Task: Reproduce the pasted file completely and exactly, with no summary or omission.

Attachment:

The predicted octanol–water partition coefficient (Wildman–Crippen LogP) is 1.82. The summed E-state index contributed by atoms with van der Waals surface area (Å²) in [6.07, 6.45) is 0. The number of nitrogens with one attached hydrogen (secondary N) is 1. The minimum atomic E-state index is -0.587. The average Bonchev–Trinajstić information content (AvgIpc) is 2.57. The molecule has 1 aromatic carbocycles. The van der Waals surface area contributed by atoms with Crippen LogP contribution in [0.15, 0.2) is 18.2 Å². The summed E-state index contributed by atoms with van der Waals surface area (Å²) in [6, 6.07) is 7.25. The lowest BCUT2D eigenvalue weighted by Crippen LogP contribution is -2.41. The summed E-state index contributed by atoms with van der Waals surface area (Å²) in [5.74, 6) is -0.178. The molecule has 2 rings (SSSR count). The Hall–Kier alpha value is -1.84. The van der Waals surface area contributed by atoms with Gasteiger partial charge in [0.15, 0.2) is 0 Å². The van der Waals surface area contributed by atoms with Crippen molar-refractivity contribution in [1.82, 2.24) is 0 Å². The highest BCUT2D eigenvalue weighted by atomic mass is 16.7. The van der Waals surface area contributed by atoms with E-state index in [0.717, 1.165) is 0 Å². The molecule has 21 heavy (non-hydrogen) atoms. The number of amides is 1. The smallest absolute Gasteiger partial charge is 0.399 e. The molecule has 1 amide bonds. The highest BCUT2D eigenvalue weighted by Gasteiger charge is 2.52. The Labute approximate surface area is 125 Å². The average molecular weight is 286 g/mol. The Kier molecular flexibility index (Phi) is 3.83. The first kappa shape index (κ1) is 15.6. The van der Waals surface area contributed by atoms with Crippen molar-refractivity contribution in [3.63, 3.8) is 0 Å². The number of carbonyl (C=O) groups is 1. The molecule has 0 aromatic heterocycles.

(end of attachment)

The predicted octanol–water partition coefficient (Wildman–Crippen LogP) is 1.82. The summed E-state index contributed by atoms with van der Waals surface area (Å²) in [6.07, 6.45) is 0. The number of nitrogens with one attached hydrogen (secondary N) is 1. The minimum atomic E-state index is -0.587. The average Bonchev–Trinajstić information content (AvgIpc) is 2.57. The molecule has 1 aromatic carbocycles. The van der Waals surface area contributed by atoms with Crippen LogP contribution in [0.15, 0.2) is 18.2 Å². The summed E-state index contributed by atoms with van der Waals surface area (Å²) in [6, 6.07) is 7.25. The lowest BCUT2D eigenvalue weighted by Crippen LogP contribution is -2.41. The summed E-state index contributed by atoms with van der Waals surface area (Å²) in [5.74, 6) is -0.178. The molecule has 2 rings (SSSR count). The Hall–Kier alpha value is -1.84. The van der Waals surface area contributed by atoms with Gasteiger partial charge in [0.15, 0.2) is 0 Å². The van der Waals surface area contributed by atoms with Crippen molar-refractivity contribution in [1.82, 2.24) is 0 Å². The highest BCUT2D eigenvalue weighted by atomic mass is 16.7. The van der Waals surface area contributed by atoms with E-state index in [0.717, 1.165) is 0 Å². The molecule has 21 heavy (non-hydrogen) atoms. The number of amides is 1. The smallest absolute Gasteiger partial charge is 0.399 e. The molecule has 1 amide bonds. The highest BCUT2D eigenvalue weighted by Gasteiger charge is 2.52. The Labute approximate surface area is 125 Å². The average molecular weight is 286 g/mol. The Kier molecular flexibility index (Phi) is 3.83. The first kappa shape index (κ1) is 15.6. The van der Waals surface area contributed by atoms with Crippen molar-refractivity contribution in [3.63, 3.8) is 0 Å². The number of carbonyl (C=O) groups is 1. The molecule has 0 aromatic heterocycles.